One problem with looking at the wilderness is that words are fake, and wilderness is more of a messy spectrum than a particular thing with a locatable essence. Some places that are called “wilderness” have public toilets and paved roads. Some areas with permanent human habitation are wild and dangerous. In my town there are suburban parks with lush, velvety grass and creeks flowing through abundant mature trees that are more beautiful than many areas in the national forests, where muddy fire roads spoil the view and the earth slowly reclaims the carcasses of ancient cars and trucks. Here we will not define wilderness; we will simply know it when we see it. I will be taking the national forests and parks of the western United States as my core example of wilderness, but I don’t think it’s the only kind of wilderness, just my favorite kind.

1. The wilderness is a garden.

The wilderness is not the absence of civilization, but rather a special product of civilization. Consider that national forests are not particularly fraught with violence and crime, whereas we might expect a zone where civilization is truly excluded to be just that. A poorly-managed city park is usually more dangerous than the wilderness.

In the wilderness, as in a garden, some species of plants and animals are encouraged and protected, while others are discouraged and even removed. As permaculturist Acre Qiu says, a weed is a social construct. An “invasive species” is a complex creation of civilization, as you can see from my writing on island ecology. The idea of the wilderness, I think, is to actively intervene in nature and human behavior, in order to produce an artificial construct that humans find nice and valuable. The product is not a construct created “as if” human civilization did not exist, else what are the roads and trails for? Rather, it is constructed according to multiple overlapping principles and compromises that result in a “garden growing wild” (pattern 172 in A Pattern Language) that humans find pleasant, yet challenging.

2. The wilderness is a zone of linear surveillance.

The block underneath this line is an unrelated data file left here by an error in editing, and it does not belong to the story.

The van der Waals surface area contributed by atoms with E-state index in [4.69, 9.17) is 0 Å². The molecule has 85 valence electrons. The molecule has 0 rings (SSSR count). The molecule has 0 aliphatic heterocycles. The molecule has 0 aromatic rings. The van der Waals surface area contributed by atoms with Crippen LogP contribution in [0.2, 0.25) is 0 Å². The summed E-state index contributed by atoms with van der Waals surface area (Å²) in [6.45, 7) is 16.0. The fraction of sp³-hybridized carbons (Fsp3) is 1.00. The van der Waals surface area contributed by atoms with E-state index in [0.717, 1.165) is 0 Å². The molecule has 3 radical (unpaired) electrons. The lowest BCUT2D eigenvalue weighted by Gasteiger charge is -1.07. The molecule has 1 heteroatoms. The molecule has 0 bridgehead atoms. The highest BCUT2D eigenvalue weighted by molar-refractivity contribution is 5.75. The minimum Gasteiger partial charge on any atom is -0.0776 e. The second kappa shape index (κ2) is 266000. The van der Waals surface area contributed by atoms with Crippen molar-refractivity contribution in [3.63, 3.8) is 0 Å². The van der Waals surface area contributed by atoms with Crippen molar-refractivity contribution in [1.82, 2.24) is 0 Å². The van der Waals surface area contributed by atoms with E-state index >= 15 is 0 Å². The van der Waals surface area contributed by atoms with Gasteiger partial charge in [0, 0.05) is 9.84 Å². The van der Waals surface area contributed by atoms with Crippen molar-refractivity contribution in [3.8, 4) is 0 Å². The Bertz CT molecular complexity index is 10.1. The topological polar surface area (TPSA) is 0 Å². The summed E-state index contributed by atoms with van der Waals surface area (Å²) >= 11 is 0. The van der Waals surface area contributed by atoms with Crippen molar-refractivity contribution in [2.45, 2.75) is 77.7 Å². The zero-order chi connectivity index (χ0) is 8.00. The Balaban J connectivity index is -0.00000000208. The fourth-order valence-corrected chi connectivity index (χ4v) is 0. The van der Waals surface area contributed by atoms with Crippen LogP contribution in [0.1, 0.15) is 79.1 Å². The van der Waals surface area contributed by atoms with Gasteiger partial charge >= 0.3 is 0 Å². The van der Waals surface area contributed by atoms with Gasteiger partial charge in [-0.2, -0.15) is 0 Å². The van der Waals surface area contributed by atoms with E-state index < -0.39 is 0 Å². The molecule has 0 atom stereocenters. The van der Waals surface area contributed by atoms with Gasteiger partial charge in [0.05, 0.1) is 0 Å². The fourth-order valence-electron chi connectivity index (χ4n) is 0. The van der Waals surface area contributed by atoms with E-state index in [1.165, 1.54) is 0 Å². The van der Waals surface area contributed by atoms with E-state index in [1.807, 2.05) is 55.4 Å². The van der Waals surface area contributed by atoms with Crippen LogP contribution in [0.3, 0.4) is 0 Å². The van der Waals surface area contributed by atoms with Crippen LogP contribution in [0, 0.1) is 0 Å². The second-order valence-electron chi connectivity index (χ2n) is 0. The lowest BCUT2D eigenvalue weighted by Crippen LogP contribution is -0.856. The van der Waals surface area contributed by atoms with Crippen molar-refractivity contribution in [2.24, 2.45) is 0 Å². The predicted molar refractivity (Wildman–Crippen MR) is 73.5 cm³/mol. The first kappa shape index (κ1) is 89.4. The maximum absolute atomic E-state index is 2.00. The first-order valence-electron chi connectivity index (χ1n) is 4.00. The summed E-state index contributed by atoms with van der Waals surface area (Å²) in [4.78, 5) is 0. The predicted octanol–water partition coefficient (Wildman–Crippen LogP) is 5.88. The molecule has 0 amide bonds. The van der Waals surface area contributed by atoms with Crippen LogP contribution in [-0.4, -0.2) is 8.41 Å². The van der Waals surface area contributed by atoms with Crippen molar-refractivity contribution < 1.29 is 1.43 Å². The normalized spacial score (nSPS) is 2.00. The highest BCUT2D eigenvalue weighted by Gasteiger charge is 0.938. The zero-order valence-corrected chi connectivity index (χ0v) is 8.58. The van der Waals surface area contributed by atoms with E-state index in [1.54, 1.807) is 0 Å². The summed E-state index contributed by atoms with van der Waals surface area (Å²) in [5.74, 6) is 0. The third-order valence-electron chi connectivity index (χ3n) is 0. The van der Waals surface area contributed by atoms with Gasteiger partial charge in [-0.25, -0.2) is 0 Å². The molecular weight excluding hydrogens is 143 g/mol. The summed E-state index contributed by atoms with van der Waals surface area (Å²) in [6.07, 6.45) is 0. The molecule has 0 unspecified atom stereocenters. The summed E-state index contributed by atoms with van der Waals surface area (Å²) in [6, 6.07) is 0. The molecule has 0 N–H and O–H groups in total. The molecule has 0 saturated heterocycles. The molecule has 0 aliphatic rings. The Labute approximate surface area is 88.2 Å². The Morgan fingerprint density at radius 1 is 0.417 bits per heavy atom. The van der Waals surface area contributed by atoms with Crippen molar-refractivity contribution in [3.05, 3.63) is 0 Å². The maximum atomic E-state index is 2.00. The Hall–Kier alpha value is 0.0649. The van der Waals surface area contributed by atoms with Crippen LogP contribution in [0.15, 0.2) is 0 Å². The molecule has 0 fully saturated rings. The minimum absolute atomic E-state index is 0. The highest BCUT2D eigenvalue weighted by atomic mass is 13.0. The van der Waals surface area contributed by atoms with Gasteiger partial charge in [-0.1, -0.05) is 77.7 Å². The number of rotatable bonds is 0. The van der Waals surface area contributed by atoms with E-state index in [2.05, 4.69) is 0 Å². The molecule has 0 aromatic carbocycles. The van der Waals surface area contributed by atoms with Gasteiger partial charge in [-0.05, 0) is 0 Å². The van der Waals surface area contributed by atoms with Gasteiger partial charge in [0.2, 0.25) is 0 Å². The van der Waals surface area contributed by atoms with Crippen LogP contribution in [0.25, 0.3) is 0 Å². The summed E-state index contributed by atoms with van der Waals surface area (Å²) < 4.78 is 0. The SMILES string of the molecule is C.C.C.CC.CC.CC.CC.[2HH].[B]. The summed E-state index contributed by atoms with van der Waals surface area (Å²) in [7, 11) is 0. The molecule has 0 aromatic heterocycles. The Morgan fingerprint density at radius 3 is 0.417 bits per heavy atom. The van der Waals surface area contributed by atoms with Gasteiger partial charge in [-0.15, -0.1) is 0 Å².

Roads, trails, and routes wind through the wilderness, to allow humans to view and monitor the wilderness. One of the projects that draws me into the national forests and up the rocky peaks is to keep an eye on what’s happening from week to week and month to month, like keeping up with a dramatic television show. I worry what the mountains will get up to if I don’t watch them. But beyond this idiosyncratic feeling I have of being the mountains’ parole officer or something, the job of park rangers is actually to surveil the wilderness, and they use the roads and trails and routes to do it.

What are they looking for? For fallen trees and erosion blocking the trails, for evidence of fire danger and unauthorized human habitation, for people and animals and plants and rocks doing things they’re not supposed to be doing. Fire lookouts spend lonely months just surveilling the wilderness for unauthorized fire activity, all so we can have nice lush gardens to hike through instead of burned-over expanses of rocks and blackened trees and weeds. It is important to note that their work is hampered by the plants themselves, which, while they may look innocent, are actually often part of a “fire-embracing ecosystem” that promotes and relies on fire as part of its life cycle. Pyromaniac plants fail to prune themselves, and some of them grow extra flammable plant material the minute any extra water permits them to. When you see a whole meadow of arrowleaf balsamroot, dried out so that the parchment leaves rub against each other as if trying to spark a fire in the most eerie way possible, you know what the park rangers are up against.

3. The wilderness is a zone of transient being (in the sense of both moving and temporary being).

You can walk through the wilderness and even sleep there, but you can’t stay. Trails are designed for experiencing the wilderness while in motion. You can stop for a minute to admire the view, or even stop for the night, but the experience that the wilderness is designed for is motion. You can hike, run, bike, ride a horse, follow a yak if you have one, but you don’t hear much about “wilderness sitting.”

In places like Adirondack Park in New York and Lake Tahoe in Nevada and California, areas of human habitation bump up against wilderness areas, but their density is highly regulated, and no permanent dwellings are allowed in the truly wilderness areas (generally the parts that are owned by the government, and hence “public”). Just like you can’t move into Disneyland, you can’t really move into the national forest. It is inherently a place for temporary and moving experience.

4. The wilderness is a zone of market exclusion.

In the wilderness, you can’t solve problems by buying something you didn’t bring with you. This is very different from early experiences in what we now consider wilderness: camps that provided meals, equipment, sleeping quarters, and workers to carry your equipment and clean up after you. The modern American conception of the wilderness regards this earlier wilderness culture as fundamentally fake and wrong (though it is still the normal way of things in many other countries).